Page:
Sunday, April 21, 2013

ParaVival Paracord Product Review

Recently, the folks at ParaVival sent us a couple of paracord bracelets to test out for our readers. We enjoyed the bracelets and will add them to our regular hiking gear in case of emergency situations! Both Ashley and I give them two thumbs up!

About ParaCord: The term paracord comes from the cord used on the soldiers parachutes in WWII. The term 550 simply meant that it had a breaking strength of 550 pounds, giving it its full name of 550 paracord. When soldiers landed in the battle fields, they would cut the paracord off their parachutes and pack it up for later use. This particular cord was handy to strap gear to vehicles, to help build shelters, or for lowering gear down ledges, as well as a litany of other uses.  Today there are a lot of different types of paracord on the market and they are broken down into two catagories, MIL-C-5040H Type III para cord and Commercial 550 Cord.  

How do you tell the two apart other than the label? Well the only way to actually tell the two types of  cord apart is by cutting into it and looking at the inside strands. The inner strands of the paracord are different in commercial paracord than they are in the genuine Type III cord. Most commercial paracord will have 7 or 8 inner strands each consisting of 2 inner strands of themselves. While the genuine military issued cord has always been made with 7 inner strands, each consisting of 3 inner strands of themselves. In addition to this, one of the 7 strands is yellow and black in color, and all the other strands are white. The difference is the MIL-C-5040H Type III para cord has to pass a series of tests for military standards that Commercial 550 Cord does not.  So in theory the military version will hold up better in the elements even though they both have the same breaking weight.  Paravival uses the MIL-C-5040H Type III para cord.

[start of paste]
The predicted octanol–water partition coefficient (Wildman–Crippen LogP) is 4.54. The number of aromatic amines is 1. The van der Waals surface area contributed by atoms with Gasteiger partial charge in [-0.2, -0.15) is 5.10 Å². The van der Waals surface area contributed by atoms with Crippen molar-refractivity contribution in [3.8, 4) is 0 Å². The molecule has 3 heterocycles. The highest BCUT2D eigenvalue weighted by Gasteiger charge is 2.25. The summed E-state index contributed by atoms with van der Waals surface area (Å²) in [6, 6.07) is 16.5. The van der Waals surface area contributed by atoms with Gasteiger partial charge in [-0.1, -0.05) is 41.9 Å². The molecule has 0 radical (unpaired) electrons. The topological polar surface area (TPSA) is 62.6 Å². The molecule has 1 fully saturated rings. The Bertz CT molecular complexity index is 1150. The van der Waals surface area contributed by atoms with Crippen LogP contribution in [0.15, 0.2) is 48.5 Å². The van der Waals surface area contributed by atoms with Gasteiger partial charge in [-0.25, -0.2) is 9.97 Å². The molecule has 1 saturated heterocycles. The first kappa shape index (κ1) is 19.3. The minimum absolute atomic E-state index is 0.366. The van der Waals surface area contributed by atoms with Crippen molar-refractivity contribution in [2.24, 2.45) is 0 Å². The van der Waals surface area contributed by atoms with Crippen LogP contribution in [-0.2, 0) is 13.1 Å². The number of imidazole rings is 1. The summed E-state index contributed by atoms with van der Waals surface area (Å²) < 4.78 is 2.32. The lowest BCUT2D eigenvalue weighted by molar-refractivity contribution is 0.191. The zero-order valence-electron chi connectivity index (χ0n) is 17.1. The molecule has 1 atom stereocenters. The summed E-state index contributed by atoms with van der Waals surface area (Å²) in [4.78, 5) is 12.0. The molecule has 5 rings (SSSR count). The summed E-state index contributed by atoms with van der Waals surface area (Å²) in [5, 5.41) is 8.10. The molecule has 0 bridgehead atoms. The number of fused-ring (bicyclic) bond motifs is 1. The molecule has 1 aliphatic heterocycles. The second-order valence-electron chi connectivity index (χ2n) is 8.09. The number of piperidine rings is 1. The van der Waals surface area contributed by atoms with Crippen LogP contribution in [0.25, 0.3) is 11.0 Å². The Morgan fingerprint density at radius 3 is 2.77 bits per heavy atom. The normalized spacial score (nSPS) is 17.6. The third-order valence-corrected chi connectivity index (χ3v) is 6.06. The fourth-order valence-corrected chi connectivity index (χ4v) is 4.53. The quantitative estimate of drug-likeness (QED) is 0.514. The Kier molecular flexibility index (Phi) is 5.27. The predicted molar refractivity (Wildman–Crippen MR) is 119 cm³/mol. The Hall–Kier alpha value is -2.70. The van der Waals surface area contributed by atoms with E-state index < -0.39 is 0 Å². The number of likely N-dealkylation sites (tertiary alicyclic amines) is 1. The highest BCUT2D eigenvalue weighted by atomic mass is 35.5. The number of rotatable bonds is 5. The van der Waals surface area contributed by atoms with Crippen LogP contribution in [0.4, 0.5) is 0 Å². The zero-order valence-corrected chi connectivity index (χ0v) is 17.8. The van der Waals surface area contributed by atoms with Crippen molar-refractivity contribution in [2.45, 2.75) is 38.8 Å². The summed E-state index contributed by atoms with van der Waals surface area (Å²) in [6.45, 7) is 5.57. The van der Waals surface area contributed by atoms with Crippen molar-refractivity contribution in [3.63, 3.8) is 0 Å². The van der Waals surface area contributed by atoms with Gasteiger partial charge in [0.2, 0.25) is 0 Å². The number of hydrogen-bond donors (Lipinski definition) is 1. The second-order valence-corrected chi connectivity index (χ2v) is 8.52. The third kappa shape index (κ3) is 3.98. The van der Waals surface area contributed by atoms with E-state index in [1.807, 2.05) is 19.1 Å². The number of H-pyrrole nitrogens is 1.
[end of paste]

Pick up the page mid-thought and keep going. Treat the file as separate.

Our review:  Both Ashley and I found the sizing process to work very well.  When ordering a bracelet you will be asked to measure your wrist size and round up to the nearest half inch. This process worked very well as both our ParaVival bracelets fit great!  For more information on the sizing process click Here. There is also an extremely large section of colors to chose from. For color selection click Here. Deploying the bracelet is pretty easy.  For details about how to deploy one of the bracelets for use, click Here. One of the great things is you can get a quality product for a very reasonable price. The pricing ranges from $9.99 to $20.00 depending on the number of colors you have on your bracelet. The amount of paracord you get with your bracelet will depend on the size of your wrist. There were to types of bracelets one that is 3/4 inch wide, which you will get approximately 8-11 feet of cord. The other is 1 inch wide and you will get approximately 13-16 feet. Note, once you unravel your cord you will find that it is not possible to put them back together, but that you can still store the cord in your backpack for future use. This is a product that we tested as far as holding things up, however, we were unable to test the breaking point of the 550 pounds because simply we do not have a scale that goes that high. Good quality rope is always a great thing to have with you when backpacking and hiking. You never know when it will come in handy for a makeshift shelter, to carry something, or help in an emergency situation.  Both Ashley and I will be adding Paravival's paracord to our regular hiking gear! ParaVival makes good quality products made in the United States. For more product information click Here.  Once you unravel the cord you can clearly tell that it is good quality cord. It was able to hold up Ashley's body weight as well as mine. 


  1. It’s super site, I was looking for something like thisParacord

  2. Thanks for the information and the links.

    A group of us are heading to England to hike along the path of Hadrian's Wall starting on the East coast at the North Sea and finishing up on the West at the Irish Sea and I've been looking at ParaCord bracelets but have been learly of buying those made with "commercial" ParaCord. With this information I now have a source for the real military grade ParaCord.

    Keep up the blog!


Ashley and I encourage and welcome our readers to submit comments about their experiences on the trails we have posted on our blog or about their own hiking experiences in general.